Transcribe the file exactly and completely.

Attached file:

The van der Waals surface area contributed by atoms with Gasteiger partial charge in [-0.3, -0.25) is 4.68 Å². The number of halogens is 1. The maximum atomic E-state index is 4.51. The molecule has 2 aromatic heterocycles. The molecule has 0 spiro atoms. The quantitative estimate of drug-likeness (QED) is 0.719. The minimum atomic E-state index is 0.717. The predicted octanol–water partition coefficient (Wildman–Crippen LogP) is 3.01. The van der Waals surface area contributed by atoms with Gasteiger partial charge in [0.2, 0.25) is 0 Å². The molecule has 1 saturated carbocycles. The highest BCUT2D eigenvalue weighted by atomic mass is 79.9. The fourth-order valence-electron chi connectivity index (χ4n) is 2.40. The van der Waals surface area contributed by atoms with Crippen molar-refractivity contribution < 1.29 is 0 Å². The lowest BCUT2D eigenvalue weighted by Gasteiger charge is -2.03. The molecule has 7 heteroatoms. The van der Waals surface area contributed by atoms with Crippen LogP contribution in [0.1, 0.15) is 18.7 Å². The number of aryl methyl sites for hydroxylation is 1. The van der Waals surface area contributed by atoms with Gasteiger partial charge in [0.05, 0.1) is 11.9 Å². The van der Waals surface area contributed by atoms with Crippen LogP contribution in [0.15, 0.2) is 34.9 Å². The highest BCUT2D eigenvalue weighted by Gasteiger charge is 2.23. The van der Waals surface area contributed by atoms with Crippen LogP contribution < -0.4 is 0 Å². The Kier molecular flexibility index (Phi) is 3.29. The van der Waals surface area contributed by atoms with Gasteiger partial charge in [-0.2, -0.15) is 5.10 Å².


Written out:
The van der Waals surface area contributed by atoms with Gasteiger partial charge in [-0.3, -0.25) is 4.68 Å². The number of halogens is 1. The maximum atomic E-state index is 4.51. The molecule has 2 aromatic heterocycles. The molecule has 0 spiro atoms. The quantitative estimate of drug-likeness (QED) is 0.719. The minimum atomic E-state index is 0.717. The predicted octanol–water partition coefficient (Wildman–Crippen LogP) is 3.01. The van der Waals surface area contributed by atoms with Gasteiger partial charge in [0.2, 0.25) is 0 Å². The molecule has 1 saturated carbocycles. The highest BCUT2D eigenvalue weighted by atomic mass is 79.9. The fourth-order valence-electron chi connectivity index (χ4n) is 2.40. The van der Waals surface area contributed by atoms with Crippen molar-refractivity contribution < 1.29 is 0 Å². The lowest BCUT2D eigenvalue weighted by Gasteiger charge is -2.03. The molecule has 7 heteroatoms. The van der Waals surface area contributed by atoms with Crippen LogP contribution in [0.1, 0.15) is 18.7 Å². The number of aryl methyl sites for hydroxylation is 1. The van der Waals surface area contributed by atoms with Gasteiger partial charge in [0.05, 0.1) is 11.9 Å². The van der Waals surface area contributed by atoms with Crippen LogP contribution in [0.15, 0.2) is 34.9 Å². The highest BCUT2D eigenvalue weighted by Gasteiger charge is 2.23. The van der Waals surface area contributed by atoms with Crippen LogP contribution < -0.4 is 0 Å². The Kier molecular flexibility index (Phi) is 3.29. The van der Waals surface area contributed by atoms with Gasteiger partial charge in [-0.2, -0.15) is 5.10 Å².